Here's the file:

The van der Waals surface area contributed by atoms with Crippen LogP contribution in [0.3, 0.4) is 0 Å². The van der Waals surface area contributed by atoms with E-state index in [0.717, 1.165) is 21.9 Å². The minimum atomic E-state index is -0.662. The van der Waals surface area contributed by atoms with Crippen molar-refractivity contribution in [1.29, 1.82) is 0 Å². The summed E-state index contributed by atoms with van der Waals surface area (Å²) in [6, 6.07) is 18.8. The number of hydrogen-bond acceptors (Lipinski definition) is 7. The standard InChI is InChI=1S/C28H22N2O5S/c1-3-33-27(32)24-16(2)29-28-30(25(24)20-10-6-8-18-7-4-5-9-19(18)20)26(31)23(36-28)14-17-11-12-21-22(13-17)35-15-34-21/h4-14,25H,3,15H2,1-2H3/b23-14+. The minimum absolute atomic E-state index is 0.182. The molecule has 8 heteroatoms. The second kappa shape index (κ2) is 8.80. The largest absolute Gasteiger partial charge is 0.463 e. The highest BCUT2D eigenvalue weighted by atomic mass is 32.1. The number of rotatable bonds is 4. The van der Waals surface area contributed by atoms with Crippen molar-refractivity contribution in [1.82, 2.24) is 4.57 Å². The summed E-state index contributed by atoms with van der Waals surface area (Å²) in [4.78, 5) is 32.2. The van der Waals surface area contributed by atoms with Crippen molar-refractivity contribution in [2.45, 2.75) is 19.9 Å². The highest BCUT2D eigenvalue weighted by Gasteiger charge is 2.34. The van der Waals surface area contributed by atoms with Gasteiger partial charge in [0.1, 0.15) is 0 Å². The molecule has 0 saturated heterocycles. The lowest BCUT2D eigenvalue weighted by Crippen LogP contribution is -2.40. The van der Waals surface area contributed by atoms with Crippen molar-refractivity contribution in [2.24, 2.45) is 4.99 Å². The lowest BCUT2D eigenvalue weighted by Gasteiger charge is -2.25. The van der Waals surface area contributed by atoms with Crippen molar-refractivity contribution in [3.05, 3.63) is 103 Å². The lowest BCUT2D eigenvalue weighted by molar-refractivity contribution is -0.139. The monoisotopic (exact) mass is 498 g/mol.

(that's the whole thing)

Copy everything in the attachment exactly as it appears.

The van der Waals surface area contributed by atoms with Crippen LogP contribution in [0.3, 0.4) is 0 Å². The van der Waals surface area contributed by atoms with E-state index in [0.717, 1.165) is 21.9 Å². The minimum atomic E-state index is -0.662. The van der Waals surface area contributed by atoms with Crippen molar-refractivity contribution in [1.29, 1.82) is 0 Å². The summed E-state index contributed by atoms with van der Waals surface area (Å²) in [6, 6.07) is 18.8. The number of hydrogen-bond acceptors (Lipinski definition) is 7. The standard InChI is InChI=1S/C28H22N2O5S/c1-3-33-27(32)24-16(2)29-28-30(25(24)20-10-6-8-18-7-4-5-9-19(18)20)26(31)23(36-28)14-17-11-12-21-22(13-17)35-15-34-21/h4-14,25H,3,15H2,1-2H3/b23-14+. The minimum absolute atomic E-state index is 0.182. The molecule has 8 heteroatoms. The second kappa shape index (κ2) is 8.80. The largest absolute Gasteiger partial charge is 0.463 e. The highest BCUT2D eigenvalue weighted by atomic mass is 32.1. The number of rotatable bonds is 4. The van der Waals surface area contributed by atoms with Crippen molar-refractivity contribution in [1.82, 2.24) is 4.57 Å². The summed E-state index contributed by atoms with van der Waals surface area (Å²) in [4.78, 5) is 32.2. The van der Waals surface area contributed by atoms with Crippen molar-refractivity contribution in [2.45, 2.75) is 19.9 Å². The highest BCUT2D eigenvalue weighted by Gasteiger charge is 2.34. The van der Waals surface area contributed by atoms with Gasteiger partial charge in [0.1, 0.15) is 0 Å². The molecule has 0 saturated heterocycles. The lowest BCUT2D eigenvalue weighted by Crippen LogP contribution is -2.40. The van der Waals surface area contributed by atoms with Crippen molar-refractivity contribution in [2.24, 2.45) is 4.99 Å². The lowest BCUT2D eigenvalue weighted by Gasteiger charge is -2.25. The van der Waals surface area contributed by atoms with Crippen molar-refractivity contribution in [3.05, 3.63) is 103 Å². The lowest BCUT2D eigenvalue weighted by molar-refractivity contribution is -0.139. The monoisotopic (exact) mass is 498 g/mol.